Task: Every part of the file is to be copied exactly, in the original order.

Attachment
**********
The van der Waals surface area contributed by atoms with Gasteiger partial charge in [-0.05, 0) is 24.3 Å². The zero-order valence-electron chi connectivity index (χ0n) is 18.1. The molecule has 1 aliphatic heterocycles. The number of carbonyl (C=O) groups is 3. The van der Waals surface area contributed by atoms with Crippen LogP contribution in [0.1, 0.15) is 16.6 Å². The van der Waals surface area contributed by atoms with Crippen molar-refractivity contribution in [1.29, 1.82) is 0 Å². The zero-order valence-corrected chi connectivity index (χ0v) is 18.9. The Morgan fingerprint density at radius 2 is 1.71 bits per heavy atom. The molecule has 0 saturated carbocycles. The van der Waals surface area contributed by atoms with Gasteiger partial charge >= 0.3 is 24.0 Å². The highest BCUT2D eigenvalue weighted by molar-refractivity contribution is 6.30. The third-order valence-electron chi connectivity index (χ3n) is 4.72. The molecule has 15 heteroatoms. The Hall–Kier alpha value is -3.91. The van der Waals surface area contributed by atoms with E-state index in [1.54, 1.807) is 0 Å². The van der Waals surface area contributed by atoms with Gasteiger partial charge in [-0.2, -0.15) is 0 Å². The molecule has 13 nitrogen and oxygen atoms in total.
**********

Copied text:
The van der Waals surface area contributed by atoms with Gasteiger partial charge in [-0.05, 0) is 24.3 Å². The zero-order valence-electron chi connectivity index (χ0n) is 18.1. The molecule has 1 aliphatic heterocycles. The number of carbonyl (C=O) groups is 3. The van der Waals surface area contributed by atoms with Crippen LogP contribution in [0.1, 0.15) is 16.6 Å². The van der Waals surface area contributed by atoms with Crippen molar-refractivity contribution in [1.29, 1.82) is 0 Å². The zero-order valence-corrected chi connectivity index (χ0v) is 18.9. The Morgan fingerprint density at radius 2 is 1.71 bits per heavy atom. The molecule has 0 saturated carbocycles. The van der Waals surface area contributed by atoms with Gasteiger partial charge >= 0.3 is 24.0 Å². The highest BCUT2D eigenvalue weighted by molar-refractivity contribution is 6.30. The third-order valence-electron chi connectivity index (χ3n) is 4.72. The molecule has 15 heteroatoms. The Hall–Kier alpha value is -3.91. The van der Waals surface area contributed by atoms with E-state index in [1.54, 1.807) is 0 Å². The van der Waals surface area contributed by atoms with Gasteiger partial charge in [-0.2, -0.15) is 0 Å². The molecule has 13 nitrogen and oxygen atoms in total.